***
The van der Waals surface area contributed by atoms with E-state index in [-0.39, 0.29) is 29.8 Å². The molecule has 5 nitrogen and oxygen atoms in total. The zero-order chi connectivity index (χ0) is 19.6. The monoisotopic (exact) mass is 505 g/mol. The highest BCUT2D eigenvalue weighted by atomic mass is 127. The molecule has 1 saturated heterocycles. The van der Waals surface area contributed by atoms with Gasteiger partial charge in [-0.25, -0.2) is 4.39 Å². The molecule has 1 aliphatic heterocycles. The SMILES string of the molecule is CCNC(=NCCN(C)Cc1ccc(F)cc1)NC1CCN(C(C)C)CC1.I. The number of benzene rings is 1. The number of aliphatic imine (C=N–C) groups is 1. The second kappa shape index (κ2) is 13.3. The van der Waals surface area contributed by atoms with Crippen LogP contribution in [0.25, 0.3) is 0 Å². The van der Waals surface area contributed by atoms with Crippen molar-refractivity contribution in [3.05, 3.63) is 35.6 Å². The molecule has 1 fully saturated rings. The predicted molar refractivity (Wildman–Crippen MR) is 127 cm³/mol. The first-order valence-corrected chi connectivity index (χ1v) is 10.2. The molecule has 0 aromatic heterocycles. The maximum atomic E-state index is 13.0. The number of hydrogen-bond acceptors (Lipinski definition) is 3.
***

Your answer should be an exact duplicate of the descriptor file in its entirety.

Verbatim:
The van der Waals surface area contributed by atoms with E-state index in [-0.39, 0.29) is 29.8 Å². The molecule has 5 nitrogen and oxygen atoms in total. The zero-order chi connectivity index (χ0) is 19.6. The monoisotopic (exact) mass is 505 g/mol. The highest BCUT2D eigenvalue weighted by atomic mass is 127. The molecule has 1 saturated heterocycles. The van der Waals surface area contributed by atoms with Gasteiger partial charge in [-0.25, -0.2) is 4.39 Å². The molecule has 1 aliphatic heterocycles. The SMILES string of the molecule is CCNC(=NCCN(C)Cc1ccc(F)cc1)NC1CCN(C(C)C)CC1.I. The number of benzene rings is 1. The number of aliphatic imine (C=N–C) groups is 1. The second kappa shape index (κ2) is 13.3. The van der Waals surface area contributed by atoms with Crippen LogP contribution in [0.25, 0.3) is 0 Å². The van der Waals surface area contributed by atoms with Crippen molar-refractivity contribution in [3.05, 3.63) is 35.6 Å². The molecule has 1 fully saturated rings. The predicted molar refractivity (Wildman–Crippen MR) is 127 cm³/mol. The first-order valence-corrected chi connectivity index (χ1v) is 10.2. The molecule has 0 aromatic heterocycles. The maximum atomic E-state index is 13.0. The number of hydrogen-bond acceptors (Lipinski definition) is 3.